October 16, 2018

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Rwandan President Pardons 2,000 Prisoners, Leave Sole Challenger in Jail

Rwandan President Pardons 2,000 Prisoners, Leave Sole Challenger in Jail

 

Rwandan President, Kagame, pardons 2,000 prisoners to the world’s surprise but leaves sole female challenger, Diane Rwigara in prison still.

He announced the move in parliament as part of an effort to ‘rehabilitate our citizens’. Diane Rwigara contested against Kagame in the 2017 elections where he won 99% of the votes. Rwigara was disqualified by electoral authorities upon claims of underhanded practices bordering on an exaggeration of signatures needed to be eligible as a candidate and submitting names of dead people.

She denied these charges. The 37-year-old accountant turned politician will appear in court on Oct 1, to be heard. Veteran watchers of Rwandan Politics say she could go the same way as previous challengers of Kagame who have been imprisoned.

Her supporters describe the charges as politically motivated and decry the state of freedom under Kagame.

Meanwhile, Victoire Ingabire, 49, was one of those who benefited from the pardon, cutting her 15 years sentence to only 8. As leader of the opposition FDU- Inkingi party, she was jailed for what she still believes were politically motivated trumped-up charges.

She contested the 2010 elections which Kagame won by 93% after her return to Rwanda from the Netherlands on exile. She soon got into trouble over comments she made about the country’s 1994 genocide and was arrested for collaborating with a terrorist organization and ‘genocide ideology.’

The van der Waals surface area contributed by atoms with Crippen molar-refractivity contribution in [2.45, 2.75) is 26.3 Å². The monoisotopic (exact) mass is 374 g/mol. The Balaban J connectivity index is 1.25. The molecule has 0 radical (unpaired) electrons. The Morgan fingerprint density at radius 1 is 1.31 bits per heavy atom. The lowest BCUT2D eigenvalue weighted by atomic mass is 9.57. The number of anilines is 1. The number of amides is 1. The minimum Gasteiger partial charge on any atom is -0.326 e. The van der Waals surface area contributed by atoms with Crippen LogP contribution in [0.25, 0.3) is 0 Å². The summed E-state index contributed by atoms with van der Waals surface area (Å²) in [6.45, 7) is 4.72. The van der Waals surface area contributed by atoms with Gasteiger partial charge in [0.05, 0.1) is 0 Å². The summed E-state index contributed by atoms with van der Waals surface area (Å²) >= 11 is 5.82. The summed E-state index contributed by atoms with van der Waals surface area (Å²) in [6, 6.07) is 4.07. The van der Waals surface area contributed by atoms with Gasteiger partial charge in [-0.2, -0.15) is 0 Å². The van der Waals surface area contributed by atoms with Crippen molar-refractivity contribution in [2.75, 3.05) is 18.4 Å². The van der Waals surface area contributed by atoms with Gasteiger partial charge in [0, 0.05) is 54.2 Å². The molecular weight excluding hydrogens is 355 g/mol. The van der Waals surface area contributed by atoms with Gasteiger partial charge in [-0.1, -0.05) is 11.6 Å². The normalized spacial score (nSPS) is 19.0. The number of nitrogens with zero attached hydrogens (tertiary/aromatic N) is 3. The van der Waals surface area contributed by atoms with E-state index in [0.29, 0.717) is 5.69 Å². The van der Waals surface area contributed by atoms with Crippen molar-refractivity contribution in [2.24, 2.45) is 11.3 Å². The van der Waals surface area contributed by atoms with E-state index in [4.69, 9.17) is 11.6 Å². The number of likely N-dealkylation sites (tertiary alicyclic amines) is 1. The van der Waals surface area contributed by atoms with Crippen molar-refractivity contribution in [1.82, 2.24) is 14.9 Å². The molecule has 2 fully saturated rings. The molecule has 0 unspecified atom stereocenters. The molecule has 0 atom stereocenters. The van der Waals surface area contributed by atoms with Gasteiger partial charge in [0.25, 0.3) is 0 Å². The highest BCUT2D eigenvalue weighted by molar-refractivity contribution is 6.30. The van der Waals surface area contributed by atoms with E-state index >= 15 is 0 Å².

Ingabire gets a pardon from Rwandan President, alongside 2000 others

Ingabire has long said her sentence was a result of her work as a prominent government critic and that the charges effectively criminalized her freedom of expression. Amnesty International and a ruling from Africa Court of Human and People rights agree.

Although Rwigara was unconnected with any political party or Ingabire herself, the parallels between the two women’s cases are clear, according to Phil Clark, a political scientist at SOAS University of London who has studied Rwanda for nearly 20 years.

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‘The government will often lock up political opponents at the height of their powers and then strategically release them once they feel that they or their party has been neutralized,’ Clark said.

Immediately after her release, Ingabire was quick to request the government to liberalize the political landscape in Rwanda. She notably asked for all political prisoners to be freed, including 9 members from her political party and Rwigara.

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